Vin de pays – wine of the country – is a cut above ordinary. Though the wine in itself maybe not be better it has one added dignity; you know where it comes from. Ordinaire is completely anonymous. It is often a blend of the wine of France, Spain, North America, Italy, or anywhere where the price per degree of alcohol is low at the time. Vin de pays at its worst is simply ordinary with a birth certificate. At its best, on the other hand, it can be one of those excellent regional specialties that are always referred to in a patronizing way as “little”. A good hotel almost anywhere in the southern half of France should have quite a good vin du pays (switched from de to du because it is referring to the particular bit of pays in question). The patron gets it by knowing the grower. There is not enough to become a widespread marketable proposition, but it is none of the worse for that.


With “good” wine we are on the trickier ground. What does a dealer mean when he says that a picture is good? What do you mean when you say that a dish is good? They are not quite the same thing. “Good” must be allowed to cover all wine from just plain well-made upwards to the top. But at the same time, it has a field of its own, between ordinary and fine. Whereas ordinary is not worth tasting with any attention, has no scent or characteristics of its own, good wine begins to be worth thinking about. It is well made and has its own character, its own variation on the general character, its own variation on the general character of its region. In this class come most of the wines of Bordeaux, for example, which is not Classed Growths and, come to that, a few that are; the wines of Burgundy which are known by their village-names alone, not the names of their individual vineyards; the blended German wines such as Liebfraumilch; the Chiantis and Orvietos of Italy – all the wines which carry the name of their type, when that name is one of the world’s great wine regions.



There is no general agreement on what is meant by the word “fine”, often though it comes into discussions about wine. I would narrow it down to the field above Good and below Great. All wines which tell their full story – their vintage year, the particular vineyard, and not just the village where they were grown, often the name the owner – on their labels should come into this class. Most – though not all – estate-bottled wines deserve to be called fine wines. In France, the annual production of fine wines (in the broadest sense) in a typical year is in the region of one-seventh of the total (178 million Imperial gallons in a total of 1,170 million in 1971).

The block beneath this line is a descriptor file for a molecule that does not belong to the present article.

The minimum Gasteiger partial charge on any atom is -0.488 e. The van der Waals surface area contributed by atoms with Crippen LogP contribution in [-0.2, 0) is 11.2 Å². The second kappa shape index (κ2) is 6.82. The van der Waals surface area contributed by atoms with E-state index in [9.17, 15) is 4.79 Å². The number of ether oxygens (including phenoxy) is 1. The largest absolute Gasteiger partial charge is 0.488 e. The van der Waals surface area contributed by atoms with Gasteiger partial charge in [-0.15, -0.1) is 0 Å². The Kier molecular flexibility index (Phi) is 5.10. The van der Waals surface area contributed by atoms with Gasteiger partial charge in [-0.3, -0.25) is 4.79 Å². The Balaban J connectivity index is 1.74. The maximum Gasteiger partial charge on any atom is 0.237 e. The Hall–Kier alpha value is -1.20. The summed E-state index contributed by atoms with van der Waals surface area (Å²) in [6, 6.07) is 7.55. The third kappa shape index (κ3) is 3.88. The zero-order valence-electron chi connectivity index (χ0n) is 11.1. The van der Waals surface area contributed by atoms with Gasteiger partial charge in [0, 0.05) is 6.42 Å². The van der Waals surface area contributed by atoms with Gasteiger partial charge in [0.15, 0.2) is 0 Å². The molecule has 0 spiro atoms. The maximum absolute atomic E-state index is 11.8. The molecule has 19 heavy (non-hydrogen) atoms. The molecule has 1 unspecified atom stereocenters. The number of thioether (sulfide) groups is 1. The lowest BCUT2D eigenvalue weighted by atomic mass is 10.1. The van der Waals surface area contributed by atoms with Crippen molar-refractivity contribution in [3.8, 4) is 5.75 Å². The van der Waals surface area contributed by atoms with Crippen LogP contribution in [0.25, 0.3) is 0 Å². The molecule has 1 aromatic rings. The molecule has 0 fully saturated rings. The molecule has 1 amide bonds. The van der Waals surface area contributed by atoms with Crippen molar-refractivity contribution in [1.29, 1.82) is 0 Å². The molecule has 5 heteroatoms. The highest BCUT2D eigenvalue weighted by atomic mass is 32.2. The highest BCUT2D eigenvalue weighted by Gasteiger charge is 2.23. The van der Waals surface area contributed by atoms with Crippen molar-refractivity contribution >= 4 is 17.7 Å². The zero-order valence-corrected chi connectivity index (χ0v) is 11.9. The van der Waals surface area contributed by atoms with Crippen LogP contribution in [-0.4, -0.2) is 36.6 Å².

Great wine is a different matter. There is no vineyard in the world that always produces great wine, however great and famous its name is. Great wine is a rare and exquisite result of perfect conditions in a perfect vineyard, perfectly handled by the grower and carefully matured afterward. Where the line comes between fine and great is always a matter of debate. But the word should not be used lightly. Great wine is a work of art, capable of providing aesthetic pleasure of the highest order to anyone who will be attentive. As an everyday drink, it is as fitting as Hamlet is for a cabaret in a nightclub. Only five or six districts in the whole world have shown themselves to be capable of producing wine like this with any regularity. They are Bordeaux, Burgundy, Champagne, the Rhine and Moselle, the Douro river in Portugal, and Jerez in Spain. At various times great wine has been made in Hungary, Italy, South Africa, California, Australia, central Portugal and maybe elsewhere. But it remains rare and grows more and more expensive as more and more people want to taste it. Even a convinced ordinary-wine drinker should taste great wine sometimes. It is easy to get into a rut with wine and to wonder what all the fuss is about when anyone mentions the glory of the best growths. I hope nobody drinks them every day, because it is partly by comparison that their superlative qualities stand out.

It is hard to put a finger on the quality of greatness in wine. To me, there is always something faintly sweet, but sweet in the sense of sweet-natured rather than sugary, about one. There is a definite tendency to reach the quintessential taste of fresh grapes, as even really fine cognac does although it has been distilled. But this they all have in common, whether they are clarets, delicate fine sherries, champagne or hock or burgundy: they provoke discussion. To drink a great wine alone is almost painful. There must be somebody to share the experience with, for it is an experience, and it needs discussing, analyzing, and gloating over just as a great play does; or, to put it more precisely, a great picture, for it is not dramatic - it is beautiful.